Take a March 2014 HuffPo piece about the dust-up in Ukraine. “Does the Parliament votes [sic] to join Russia?” he wrote. “It is illegal. Will Crimea, who [sic] disposes [disposes?] of a special status, vote whether they [sic] want to be reunited with Russia or not?” There’s more: “For all its weaknesses,” he writes, “Europe has to live with borders with Russia and Ukraine. It has to resolve its neighborhoods [sic] problems. There is no need, however, for them to supersede what the Crimea’s people will decide.”

Look at those last two sentences. Presumably both “it” and “them” are meant to refer back to “Europe.” Okay. But “supersede”? What does it mean to say that Europe doesn’t need “to supersede what the Crimea’s people will decide”? None of the accepted meanings of “supersede” makes sense here. You can kind of guess what Georges Ugeux is driving at, but this isn’t a paper for a remedial high-school English class – it’s an opinion on international events delivered by a world-class thinker, a guy with a stellar CV, someone we’re supposed to take seriously as an authoritative voice on these matters. This being the case, wouldn’t you think a dude at this level would give his own prose a careful read-through before sharing it with the world? Or hire somebody competent to do so?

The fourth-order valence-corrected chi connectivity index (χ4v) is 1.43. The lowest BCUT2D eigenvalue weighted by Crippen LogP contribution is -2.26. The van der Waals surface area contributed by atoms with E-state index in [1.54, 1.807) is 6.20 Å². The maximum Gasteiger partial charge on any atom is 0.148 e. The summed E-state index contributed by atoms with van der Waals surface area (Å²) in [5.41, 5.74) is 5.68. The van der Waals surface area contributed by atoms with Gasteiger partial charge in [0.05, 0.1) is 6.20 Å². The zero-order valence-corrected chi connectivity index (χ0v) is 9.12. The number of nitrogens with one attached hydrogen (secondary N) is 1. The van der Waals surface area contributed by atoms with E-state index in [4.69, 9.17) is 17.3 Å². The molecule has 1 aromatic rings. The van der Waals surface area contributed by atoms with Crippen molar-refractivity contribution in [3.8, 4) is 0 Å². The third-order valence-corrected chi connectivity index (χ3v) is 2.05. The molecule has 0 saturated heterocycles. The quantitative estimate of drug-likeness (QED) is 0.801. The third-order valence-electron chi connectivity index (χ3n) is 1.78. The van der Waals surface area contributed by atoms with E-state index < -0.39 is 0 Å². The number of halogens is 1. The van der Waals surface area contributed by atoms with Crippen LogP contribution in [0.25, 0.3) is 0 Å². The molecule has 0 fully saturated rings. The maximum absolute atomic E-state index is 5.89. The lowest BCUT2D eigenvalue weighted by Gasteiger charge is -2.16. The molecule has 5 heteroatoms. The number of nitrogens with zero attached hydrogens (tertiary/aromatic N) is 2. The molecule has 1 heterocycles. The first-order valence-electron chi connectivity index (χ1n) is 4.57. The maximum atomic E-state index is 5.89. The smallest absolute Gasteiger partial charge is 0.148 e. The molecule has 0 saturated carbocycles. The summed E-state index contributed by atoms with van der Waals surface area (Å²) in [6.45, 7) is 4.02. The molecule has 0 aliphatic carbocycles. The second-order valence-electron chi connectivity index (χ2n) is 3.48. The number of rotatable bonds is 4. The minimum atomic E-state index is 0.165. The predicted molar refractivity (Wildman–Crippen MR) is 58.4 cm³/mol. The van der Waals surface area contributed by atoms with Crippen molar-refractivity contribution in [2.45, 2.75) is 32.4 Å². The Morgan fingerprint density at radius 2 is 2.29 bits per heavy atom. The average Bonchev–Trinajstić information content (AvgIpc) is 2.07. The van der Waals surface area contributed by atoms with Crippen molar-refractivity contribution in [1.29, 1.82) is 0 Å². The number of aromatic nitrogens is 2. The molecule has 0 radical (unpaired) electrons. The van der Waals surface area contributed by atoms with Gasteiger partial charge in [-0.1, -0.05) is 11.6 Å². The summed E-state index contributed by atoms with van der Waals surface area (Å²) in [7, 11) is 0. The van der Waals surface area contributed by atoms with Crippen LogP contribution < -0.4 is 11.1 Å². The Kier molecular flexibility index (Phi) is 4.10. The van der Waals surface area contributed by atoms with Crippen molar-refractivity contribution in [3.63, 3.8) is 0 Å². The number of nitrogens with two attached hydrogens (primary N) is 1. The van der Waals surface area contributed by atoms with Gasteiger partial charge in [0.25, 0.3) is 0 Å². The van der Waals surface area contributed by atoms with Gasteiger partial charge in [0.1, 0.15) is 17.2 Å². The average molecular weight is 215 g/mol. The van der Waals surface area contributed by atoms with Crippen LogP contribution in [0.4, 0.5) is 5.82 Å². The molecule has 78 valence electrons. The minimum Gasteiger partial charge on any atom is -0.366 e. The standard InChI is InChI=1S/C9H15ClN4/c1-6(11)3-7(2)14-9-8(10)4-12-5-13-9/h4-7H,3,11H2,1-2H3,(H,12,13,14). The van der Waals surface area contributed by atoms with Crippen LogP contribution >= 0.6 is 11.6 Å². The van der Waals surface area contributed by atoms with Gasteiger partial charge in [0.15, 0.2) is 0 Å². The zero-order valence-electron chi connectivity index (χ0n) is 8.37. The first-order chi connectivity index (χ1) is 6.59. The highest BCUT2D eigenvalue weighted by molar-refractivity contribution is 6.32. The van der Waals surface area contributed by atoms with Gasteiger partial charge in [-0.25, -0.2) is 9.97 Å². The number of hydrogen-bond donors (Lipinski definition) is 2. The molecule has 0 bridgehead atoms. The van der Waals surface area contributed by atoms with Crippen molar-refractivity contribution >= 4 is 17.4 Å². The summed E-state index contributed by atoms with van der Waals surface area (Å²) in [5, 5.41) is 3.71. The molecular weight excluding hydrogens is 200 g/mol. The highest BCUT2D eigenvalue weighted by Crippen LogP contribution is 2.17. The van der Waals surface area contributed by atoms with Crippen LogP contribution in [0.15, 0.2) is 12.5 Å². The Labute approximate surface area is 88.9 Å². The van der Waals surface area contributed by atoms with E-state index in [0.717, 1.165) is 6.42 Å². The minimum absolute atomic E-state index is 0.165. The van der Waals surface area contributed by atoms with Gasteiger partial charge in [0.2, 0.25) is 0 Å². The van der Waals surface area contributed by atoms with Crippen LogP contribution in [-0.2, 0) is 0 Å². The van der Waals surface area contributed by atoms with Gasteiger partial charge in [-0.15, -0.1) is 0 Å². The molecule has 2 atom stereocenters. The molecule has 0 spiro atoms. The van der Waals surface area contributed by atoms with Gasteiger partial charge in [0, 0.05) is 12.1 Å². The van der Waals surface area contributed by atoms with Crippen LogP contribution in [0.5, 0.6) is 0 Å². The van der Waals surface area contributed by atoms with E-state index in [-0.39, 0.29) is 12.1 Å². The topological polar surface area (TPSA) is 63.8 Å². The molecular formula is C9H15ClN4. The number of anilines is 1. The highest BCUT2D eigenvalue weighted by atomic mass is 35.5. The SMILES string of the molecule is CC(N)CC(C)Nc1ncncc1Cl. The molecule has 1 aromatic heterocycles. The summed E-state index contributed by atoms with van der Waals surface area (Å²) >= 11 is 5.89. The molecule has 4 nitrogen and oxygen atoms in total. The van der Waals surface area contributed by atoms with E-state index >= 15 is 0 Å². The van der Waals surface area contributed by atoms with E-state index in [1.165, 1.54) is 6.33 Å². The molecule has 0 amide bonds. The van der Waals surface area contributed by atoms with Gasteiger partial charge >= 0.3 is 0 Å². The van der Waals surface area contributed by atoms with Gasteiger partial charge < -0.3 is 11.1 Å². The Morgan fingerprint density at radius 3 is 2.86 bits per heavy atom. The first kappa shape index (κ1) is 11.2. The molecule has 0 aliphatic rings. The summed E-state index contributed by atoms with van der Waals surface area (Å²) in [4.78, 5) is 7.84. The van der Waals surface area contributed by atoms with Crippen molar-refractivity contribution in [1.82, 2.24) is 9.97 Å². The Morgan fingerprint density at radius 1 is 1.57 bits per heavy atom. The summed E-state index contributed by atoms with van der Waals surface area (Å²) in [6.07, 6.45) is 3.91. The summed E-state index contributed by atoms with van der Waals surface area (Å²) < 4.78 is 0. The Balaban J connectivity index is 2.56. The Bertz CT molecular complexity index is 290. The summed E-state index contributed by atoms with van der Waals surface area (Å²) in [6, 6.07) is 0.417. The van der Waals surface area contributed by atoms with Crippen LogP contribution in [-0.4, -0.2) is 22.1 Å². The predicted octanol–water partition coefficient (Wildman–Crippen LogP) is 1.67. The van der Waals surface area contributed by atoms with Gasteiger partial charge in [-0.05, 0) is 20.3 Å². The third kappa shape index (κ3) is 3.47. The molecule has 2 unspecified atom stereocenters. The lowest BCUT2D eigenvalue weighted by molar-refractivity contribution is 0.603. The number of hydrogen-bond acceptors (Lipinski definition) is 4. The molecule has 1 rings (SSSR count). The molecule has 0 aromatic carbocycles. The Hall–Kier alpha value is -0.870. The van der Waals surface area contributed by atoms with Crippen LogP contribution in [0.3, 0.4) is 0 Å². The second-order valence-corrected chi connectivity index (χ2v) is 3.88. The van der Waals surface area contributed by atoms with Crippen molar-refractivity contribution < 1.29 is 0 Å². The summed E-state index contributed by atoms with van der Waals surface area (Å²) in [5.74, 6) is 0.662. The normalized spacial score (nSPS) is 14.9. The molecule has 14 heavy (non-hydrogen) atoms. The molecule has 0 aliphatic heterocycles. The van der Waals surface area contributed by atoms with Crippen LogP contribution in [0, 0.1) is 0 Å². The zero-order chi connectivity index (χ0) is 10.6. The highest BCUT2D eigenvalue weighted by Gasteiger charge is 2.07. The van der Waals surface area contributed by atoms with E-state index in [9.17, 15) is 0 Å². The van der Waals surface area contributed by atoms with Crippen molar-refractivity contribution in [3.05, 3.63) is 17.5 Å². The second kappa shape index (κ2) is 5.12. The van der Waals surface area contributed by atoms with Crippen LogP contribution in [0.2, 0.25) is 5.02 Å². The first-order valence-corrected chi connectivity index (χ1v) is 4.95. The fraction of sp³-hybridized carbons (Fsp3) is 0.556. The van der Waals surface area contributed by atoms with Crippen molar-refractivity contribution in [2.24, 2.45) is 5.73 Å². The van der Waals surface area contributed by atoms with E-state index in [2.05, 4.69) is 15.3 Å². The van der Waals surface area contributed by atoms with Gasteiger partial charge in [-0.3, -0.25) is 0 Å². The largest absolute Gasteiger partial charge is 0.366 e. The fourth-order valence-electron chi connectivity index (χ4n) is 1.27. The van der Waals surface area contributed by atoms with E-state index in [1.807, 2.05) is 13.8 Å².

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To be sure, the thrust of his March 2014 piece was clear enough. In the conflict between Putin and Ukraine, Georges Ugeux stands with Putin. No, really. He also sympathizes, as he put it, with “the people of Crimea who do not want to remain under the fascists who dominate Ukraine and prohibit them from speaking Russian.” As if all that weren’t enough, he took the opportunity to smear Russia’s anti-Putin opposition as being “under the influence of extreme right and neo-Nazi groups” and to describe Putin as having been “legitimately elected.”

All of which raises the question: is a guy with this kind of political acumen and moral judgment – to say nothing of his slovenly prose – somebody you’d ever want to trust with your money?

Another example. In September 2013, Georges Ugeux weighed in on Obamacare:

The Republicans do not seem to understand that when Congress votes [sic] a law, it is the law of the land. It is sacred in a number of ways that they like. When they don’t like it, they ignore their obligations.

Yes, tea party blackmailers, the Affordable Health Act is the law. By using budget or debt ceiling to trap the credit of the United States of America, you are being in-civic.